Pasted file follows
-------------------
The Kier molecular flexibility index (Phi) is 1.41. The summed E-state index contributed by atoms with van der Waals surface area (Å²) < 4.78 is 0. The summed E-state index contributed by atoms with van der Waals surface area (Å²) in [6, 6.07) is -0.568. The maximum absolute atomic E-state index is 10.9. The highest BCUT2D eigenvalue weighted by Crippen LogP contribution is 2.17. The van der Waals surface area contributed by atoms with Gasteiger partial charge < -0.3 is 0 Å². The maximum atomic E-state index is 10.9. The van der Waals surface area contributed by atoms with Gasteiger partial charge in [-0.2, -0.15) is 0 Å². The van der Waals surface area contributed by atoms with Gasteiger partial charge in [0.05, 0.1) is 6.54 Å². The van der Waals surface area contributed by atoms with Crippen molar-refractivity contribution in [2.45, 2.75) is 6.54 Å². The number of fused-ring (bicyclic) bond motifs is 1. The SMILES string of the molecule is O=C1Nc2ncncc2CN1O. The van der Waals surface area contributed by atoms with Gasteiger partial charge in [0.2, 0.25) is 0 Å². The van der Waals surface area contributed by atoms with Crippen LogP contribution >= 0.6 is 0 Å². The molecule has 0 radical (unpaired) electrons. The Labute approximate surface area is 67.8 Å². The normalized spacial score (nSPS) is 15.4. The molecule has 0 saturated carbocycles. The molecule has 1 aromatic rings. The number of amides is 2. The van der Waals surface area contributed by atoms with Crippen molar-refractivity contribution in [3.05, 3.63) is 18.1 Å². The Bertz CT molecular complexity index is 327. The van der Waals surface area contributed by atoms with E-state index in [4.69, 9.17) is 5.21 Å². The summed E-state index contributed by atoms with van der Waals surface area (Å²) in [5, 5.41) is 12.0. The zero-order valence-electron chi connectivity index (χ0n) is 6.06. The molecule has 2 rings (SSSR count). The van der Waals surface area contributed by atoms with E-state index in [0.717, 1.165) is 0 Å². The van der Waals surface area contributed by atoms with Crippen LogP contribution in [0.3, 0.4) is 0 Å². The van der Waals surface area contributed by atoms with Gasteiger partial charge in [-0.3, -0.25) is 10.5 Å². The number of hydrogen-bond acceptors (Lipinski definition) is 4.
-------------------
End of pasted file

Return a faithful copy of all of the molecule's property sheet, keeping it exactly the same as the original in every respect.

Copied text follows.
The Kier molecular flexibility index (Phi) is 1.41. The summed E-state index contributed by atoms with van der Waals surface area (Å²) < 4.78 is 0. The summed E-state index contributed by atoms with van der Waals surface area (Å²) in [6, 6.07) is -0.568. The maximum absolute atomic E-state index is 10.9. The highest BCUT2D eigenvalue weighted by Crippen LogP contribution is 2.17. The van der Waals surface area contributed by atoms with Gasteiger partial charge < -0.3 is 0 Å². The maximum atomic E-state index is 10.9. The van der Waals surface area contributed by atoms with Gasteiger partial charge in [-0.2, -0.15) is 0 Å². The van der Waals surface area contributed by atoms with Gasteiger partial charge in [0.05, 0.1) is 6.54 Å². The van der Waals surface area contributed by atoms with Crippen molar-refractivity contribution in [2.45, 2.75) is 6.54 Å². The number of fused-ring (bicyclic) bond motifs is 1. The SMILES string of the molecule is O=C1Nc2ncncc2CN1O. The van der Waals surface area contributed by atoms with Gasteiger partial charge in [0.2, 0.25) is 0 Å². The van der Waals surface area contributed by atoms with Crippen LogP contribution >= 0.6 is 0 Å². The molecule has 0 radical (unpaired) electrons. The Labute approximate surface area is 67.8 Å². The normalized spacial score (nSPS) is 15.4. The molecule has 0 saturated carbocycles. The molecule has 1 aromatic rings. The number of amides is 2. The van der Waals surface area contributed by atoms with Crippen molar-refractivity contribution in [3.05, 3.63) is 18.1 Å². The Bertz CT molecular complexity index is 327. The van der Waals surface area contributed by atoms with E-state index in [4.69, 9.17) is 5.21 Å². The summed E-state index contributed by atoms with van der Waals surface area (Å²) in [5, 5.41) is 12.0. The zero-order valence-electron chi connectivity index (χ0n) is 6.06. The molecule has 2 rings (SSSR count). The van der Waals surface area contributed by atoms with E-state index in [0.717, 1.165) is 0 Å². The van der Waals surface area contributed by atoms with Crippen LogP contribution in [0.3, 0.4) is 0 Å². The van der Waals surface area contributed by atoms with Gasteiger partial charge in [-0.3, -0.25) is 10.5 Å². The number of hydrogen-bond acceptors (Lipinski definition) is 4.